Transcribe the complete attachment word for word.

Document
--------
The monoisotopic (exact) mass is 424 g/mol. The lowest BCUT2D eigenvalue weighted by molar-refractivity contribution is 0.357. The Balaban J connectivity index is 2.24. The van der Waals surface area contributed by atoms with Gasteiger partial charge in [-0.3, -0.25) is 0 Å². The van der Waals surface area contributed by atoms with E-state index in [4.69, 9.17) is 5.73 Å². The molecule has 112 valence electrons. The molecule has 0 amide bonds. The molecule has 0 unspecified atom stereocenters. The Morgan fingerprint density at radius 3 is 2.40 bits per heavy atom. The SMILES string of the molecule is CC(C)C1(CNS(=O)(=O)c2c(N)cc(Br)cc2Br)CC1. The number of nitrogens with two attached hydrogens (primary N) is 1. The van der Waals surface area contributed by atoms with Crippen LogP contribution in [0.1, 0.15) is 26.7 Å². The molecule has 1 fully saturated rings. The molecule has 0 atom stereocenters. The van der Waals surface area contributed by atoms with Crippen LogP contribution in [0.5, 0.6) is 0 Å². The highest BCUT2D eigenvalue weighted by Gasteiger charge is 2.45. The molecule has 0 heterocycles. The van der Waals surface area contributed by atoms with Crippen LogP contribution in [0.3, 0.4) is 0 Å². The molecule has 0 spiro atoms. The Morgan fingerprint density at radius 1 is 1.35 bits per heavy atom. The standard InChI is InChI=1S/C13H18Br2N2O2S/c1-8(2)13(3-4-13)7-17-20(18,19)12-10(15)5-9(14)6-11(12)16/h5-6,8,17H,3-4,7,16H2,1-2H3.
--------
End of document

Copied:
The monoisotopic (exact) mass is 424 g/mol. The lowest BCUT2D eigenvalue weighted by molar-refractivity contribution is 0.357. The Balaban J connectivity index is 2.24. The van der Waals surface area contributed by atoms with Gasteiger partial charge in [-0.3, -0.25) is 0 Å². The van der Waals surface area contributed by atoms with E-state index in [4.69, 9.17) is 5.73 Å². The molecule has 112 valence electrons. The molecule has 0 amide bonds. The molecule has 0 unspecified atom stereocenters. The Morgan fingerprint density at radius 3 is 2.40 bits per heavy atom. The SMILES string of the molecule is CC(C)C1(CNS(=O)(=O)c2c(N)cc(Br)cc2Br)CC1. The number of nitrogens with two attached hydrogens (primary N) is 1. The van der Waals surface area contributed by atoms with Crippen LogP contribution in [0.1, 0.15) is 26.7 Å². The molecule has 1 fully saturated rings. The molecule has 0 atom stereocenters. The van der Waals surface area contributed by atoms with Crippen LogP contribution in [0.5, 0.6) is 0 Å². The highest BCUT2D eigenvalue weighted by Gasteiger charge is 2.45. The molecule has 0 heterocycles. The van der Waals surface area contributed by atoms with Crippen LogP contribution in [0.3, 0.4) is 0 Å². The molecule has 0 spiro atoms. The Morgan fingerprint density at radius 1 is 1.35 bits per heavy atom. The standard InChI is InChI=1S/C13H18Br2N2O2S/c1-8(2)13(3-4-13)7-17-20(18,19)12-10(15)5-9(14)6-11(12)16/h5-6,8,17H,3-4,7,16H2,1-2H3.